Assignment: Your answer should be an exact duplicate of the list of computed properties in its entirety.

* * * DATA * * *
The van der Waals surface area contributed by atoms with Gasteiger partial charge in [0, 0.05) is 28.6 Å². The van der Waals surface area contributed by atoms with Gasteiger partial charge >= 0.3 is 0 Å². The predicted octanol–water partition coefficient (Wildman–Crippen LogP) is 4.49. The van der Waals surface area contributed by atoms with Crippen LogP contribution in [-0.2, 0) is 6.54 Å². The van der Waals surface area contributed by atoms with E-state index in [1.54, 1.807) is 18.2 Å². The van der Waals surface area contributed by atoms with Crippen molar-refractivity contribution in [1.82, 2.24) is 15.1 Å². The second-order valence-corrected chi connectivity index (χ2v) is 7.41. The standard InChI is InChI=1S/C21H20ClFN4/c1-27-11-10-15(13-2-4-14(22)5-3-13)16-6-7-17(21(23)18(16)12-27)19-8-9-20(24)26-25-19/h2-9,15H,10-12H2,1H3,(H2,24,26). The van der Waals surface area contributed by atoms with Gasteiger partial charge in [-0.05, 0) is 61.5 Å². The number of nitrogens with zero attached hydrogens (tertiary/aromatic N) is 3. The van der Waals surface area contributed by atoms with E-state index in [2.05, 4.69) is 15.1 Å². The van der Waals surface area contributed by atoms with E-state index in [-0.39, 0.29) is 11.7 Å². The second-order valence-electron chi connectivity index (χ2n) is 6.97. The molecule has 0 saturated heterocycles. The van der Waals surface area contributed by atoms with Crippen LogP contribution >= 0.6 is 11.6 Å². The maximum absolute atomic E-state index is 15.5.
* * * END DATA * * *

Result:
The van der Waals surface area contributed by atoms with Gasteiger partial charge in [0, 0.05) is 28.6 Å². The van der Waals surface area contributed by atoms with Gasteiger partial charge >= 0.3 is 0 Å². The predicted octanol–water partition coefficient (Wildman–Crippen LogP) is 4.49. The van der Waals surface area contributed by atoms with Crippen LogP contribution in [-0.2, 0) is 6.54 Å². The van der Waals surface area contributed by atoms with E-state index in [1.54, 1.807) is 18.2 Å². The van der Waals surface area contributed by atoms with Crippen molar-refractivity contribution in [1.82, 2.24) is 15.1 Å². The second-order valence-corrected chi connectivity index (χ2v) is 7.41. The standard InChI is InChI=1S/C21H20ClFN4/c1-27-11-10-15(13-2-4-14(22)5-3-13)16-6-7-17(21(23)18(16)12-27)19-8-9-20(24)26-25-19/h2-9,15H,10-12H2,1H3,(H2,24,26). The van der Waals surface area contributed by atoms with Gasteiger partial charge in [-0.05, 0) is 61.5 Å². The number of nitrogens with zero attached hydrogens (tertiary/aromatic N) is 3. The van der Waals surface area contributed by atoms with E-state index in [2.05, 4.69) is 15.1 Å². The van der Waals surface area contributed by atoms with E-state index in [-0.39, 0.29) is 11.7 Å². The second-order valence-electron chi connectivity index (χ2n) is 6.97. The molecule has 0 saturated heterocycles. The van der Waals surface area contributed by atoms with Crippen LogP contribution >= 0.6 is 11.6 Å². The maximum absolute atomic E-state index is 15.5.